and is only one of the many reasons to appreciate early vintage Conway Stewart fountain pens.

The Scribe 330 can currently be found in excellent restored condition for well under $100 USD.
I purchased this one from Barry Rose at Writetime, who is wonderful to deal with.

Of course, you must like flat top designs and BCHR to appreciate this pen. All the usual HR caveats apply:
do not soak it in water for a prolonged period of time and do not leave it in direct sunlight, as this may cause
the rubber to discolour. And, as usual with vintage pens, condition and restoration quality are key in how
enjoyable your experience will be.

I would recommend the Scribe 330 to anybody looking for a starter vintage Conway Stewart pen,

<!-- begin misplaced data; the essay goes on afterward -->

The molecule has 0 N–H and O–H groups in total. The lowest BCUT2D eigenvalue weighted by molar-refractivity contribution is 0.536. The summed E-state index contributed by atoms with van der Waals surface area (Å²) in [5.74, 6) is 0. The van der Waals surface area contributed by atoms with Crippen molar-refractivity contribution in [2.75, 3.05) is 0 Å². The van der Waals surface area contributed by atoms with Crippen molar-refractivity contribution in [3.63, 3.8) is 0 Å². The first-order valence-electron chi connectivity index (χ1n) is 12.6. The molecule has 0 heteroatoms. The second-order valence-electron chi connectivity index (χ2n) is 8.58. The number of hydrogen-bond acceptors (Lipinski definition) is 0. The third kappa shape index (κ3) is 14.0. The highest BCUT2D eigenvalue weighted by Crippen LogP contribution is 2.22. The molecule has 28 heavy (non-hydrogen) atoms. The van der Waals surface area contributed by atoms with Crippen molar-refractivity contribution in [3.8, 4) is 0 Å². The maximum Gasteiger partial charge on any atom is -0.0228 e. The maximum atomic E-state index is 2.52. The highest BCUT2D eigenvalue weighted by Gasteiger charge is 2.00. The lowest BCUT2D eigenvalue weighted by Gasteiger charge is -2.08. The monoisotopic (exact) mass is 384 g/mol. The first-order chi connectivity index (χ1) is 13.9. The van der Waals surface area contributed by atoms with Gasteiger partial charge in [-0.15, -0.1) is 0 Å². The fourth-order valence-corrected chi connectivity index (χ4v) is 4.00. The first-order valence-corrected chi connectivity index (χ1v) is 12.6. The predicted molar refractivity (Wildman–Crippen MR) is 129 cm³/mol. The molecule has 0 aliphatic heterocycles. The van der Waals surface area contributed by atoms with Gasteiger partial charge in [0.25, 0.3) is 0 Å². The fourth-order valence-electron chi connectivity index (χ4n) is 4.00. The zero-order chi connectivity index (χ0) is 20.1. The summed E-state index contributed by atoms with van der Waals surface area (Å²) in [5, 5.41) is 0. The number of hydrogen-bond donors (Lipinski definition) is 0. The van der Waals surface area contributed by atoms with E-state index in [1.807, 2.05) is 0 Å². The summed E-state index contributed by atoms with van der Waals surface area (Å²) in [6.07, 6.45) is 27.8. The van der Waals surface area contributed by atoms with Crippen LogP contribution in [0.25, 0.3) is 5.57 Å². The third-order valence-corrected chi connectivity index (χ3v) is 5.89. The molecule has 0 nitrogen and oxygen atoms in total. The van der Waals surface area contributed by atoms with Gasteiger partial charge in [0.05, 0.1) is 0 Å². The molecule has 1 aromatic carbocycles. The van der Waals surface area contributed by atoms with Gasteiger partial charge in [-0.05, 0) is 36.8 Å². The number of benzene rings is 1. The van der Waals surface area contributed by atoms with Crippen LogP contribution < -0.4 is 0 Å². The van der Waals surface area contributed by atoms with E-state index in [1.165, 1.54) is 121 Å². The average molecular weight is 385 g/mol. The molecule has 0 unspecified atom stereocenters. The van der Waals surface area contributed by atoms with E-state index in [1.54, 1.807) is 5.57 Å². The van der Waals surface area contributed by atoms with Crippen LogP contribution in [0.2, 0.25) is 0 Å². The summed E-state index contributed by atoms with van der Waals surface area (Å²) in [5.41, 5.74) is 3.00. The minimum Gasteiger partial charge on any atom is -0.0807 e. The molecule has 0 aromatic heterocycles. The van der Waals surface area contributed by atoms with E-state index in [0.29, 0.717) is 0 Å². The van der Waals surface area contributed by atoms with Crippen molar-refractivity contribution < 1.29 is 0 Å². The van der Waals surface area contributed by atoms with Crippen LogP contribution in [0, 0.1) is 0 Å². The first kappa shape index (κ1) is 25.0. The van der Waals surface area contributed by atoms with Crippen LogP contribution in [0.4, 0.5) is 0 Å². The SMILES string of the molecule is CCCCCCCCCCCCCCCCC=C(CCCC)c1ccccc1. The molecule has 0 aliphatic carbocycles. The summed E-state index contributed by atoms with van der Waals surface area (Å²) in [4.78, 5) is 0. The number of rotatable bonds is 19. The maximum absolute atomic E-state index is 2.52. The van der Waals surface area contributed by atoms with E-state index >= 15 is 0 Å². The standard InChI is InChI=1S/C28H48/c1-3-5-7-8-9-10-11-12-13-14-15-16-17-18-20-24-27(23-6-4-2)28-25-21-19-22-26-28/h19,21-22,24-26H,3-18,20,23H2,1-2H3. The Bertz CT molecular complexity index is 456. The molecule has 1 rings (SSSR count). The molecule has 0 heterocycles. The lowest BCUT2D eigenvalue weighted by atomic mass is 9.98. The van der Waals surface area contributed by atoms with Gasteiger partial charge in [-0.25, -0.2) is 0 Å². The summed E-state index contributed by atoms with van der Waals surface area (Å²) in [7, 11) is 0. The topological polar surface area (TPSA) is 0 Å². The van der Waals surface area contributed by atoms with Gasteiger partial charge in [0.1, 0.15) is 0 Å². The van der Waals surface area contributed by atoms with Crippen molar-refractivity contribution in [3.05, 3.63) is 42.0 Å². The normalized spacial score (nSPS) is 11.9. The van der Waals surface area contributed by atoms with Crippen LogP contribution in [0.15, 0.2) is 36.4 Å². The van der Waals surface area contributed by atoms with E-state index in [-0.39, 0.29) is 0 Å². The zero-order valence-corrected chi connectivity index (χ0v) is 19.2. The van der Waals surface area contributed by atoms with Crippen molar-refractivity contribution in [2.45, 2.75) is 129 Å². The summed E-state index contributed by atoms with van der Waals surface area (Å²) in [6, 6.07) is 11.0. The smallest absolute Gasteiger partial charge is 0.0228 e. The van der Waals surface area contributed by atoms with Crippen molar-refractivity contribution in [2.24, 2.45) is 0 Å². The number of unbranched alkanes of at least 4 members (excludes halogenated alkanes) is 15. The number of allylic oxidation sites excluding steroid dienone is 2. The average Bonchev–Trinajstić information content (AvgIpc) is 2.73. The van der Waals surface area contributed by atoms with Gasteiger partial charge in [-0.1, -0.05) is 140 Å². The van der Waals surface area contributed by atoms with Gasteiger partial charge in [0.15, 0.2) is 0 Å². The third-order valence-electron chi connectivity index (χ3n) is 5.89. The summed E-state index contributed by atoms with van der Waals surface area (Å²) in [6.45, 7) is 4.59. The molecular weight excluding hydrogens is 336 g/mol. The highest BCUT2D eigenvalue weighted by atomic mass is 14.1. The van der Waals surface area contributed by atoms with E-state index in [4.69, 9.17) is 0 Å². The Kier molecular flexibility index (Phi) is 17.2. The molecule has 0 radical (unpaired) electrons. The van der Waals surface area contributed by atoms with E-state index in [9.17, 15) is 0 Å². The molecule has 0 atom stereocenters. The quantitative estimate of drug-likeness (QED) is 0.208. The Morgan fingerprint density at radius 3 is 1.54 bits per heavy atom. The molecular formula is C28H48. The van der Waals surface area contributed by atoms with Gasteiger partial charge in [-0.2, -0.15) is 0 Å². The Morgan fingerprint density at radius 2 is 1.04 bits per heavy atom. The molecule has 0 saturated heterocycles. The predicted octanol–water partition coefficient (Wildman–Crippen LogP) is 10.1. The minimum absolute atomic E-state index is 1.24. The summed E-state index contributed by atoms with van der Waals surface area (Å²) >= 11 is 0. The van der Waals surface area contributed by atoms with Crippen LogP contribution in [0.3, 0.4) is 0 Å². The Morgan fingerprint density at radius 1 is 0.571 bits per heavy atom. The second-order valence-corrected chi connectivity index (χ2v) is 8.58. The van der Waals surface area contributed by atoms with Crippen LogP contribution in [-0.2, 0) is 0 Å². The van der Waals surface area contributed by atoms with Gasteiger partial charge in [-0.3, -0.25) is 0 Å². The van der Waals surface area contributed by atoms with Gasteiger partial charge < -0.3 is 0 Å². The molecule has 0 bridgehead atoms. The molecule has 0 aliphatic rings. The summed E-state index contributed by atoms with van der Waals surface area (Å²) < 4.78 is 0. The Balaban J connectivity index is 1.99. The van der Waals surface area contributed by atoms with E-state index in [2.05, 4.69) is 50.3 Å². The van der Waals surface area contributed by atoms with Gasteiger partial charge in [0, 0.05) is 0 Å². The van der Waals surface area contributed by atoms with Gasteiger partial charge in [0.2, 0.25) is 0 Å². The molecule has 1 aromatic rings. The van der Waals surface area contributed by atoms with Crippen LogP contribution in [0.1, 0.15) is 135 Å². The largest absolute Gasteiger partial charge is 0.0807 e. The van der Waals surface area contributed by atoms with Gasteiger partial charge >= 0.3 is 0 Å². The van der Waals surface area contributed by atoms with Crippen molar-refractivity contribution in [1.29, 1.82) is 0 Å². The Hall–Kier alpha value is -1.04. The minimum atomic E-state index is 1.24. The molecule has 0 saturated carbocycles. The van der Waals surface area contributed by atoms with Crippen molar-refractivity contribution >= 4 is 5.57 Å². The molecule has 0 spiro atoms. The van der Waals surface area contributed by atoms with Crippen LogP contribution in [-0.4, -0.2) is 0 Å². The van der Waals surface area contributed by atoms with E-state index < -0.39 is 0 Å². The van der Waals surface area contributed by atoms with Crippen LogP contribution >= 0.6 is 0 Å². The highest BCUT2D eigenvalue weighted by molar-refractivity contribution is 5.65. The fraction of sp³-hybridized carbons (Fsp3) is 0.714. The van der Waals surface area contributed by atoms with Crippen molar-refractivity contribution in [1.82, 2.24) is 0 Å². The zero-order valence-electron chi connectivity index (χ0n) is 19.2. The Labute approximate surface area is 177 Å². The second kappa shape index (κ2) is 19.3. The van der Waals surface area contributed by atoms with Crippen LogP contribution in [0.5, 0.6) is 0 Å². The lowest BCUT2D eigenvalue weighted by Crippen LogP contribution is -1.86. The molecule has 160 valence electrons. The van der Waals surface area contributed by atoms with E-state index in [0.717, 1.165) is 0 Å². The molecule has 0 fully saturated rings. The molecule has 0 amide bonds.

or for a nice, reliable BCHR. It is an attractive and durable daily writer.


Edited by QM2, 26 July 2008 - 09:01.


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#2 RobertJ

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Posted 25 July 2008 - 21:38

Great review and I can't wait to get my hands on one!


#3 georges zaslavsky

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Posted 26 July 2008 - 05:10

Nice historic pen
Pens are like watches , once you start a collection, you can hardly go back. And pens like all fine luxury items do improve with time

#4 Ondina

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Posted 26 July 2008 - 07:49

Fantastic review and pen. The penmanship is remarkable. Thank you.

#5 s_t_e_v_e

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Posted 26 July 2008 - 07:57

Nice penmanship and great flex!!

#6 QM2

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Posted 26 July 2008 - 09:15

Thank you for the penmanship comments; I am just starting to learn how to use flex and italics. I assure you that it depends more on finding the right pen to "teach you" than on any kind of innate ability. And then once you get the hang of it, any pen will do.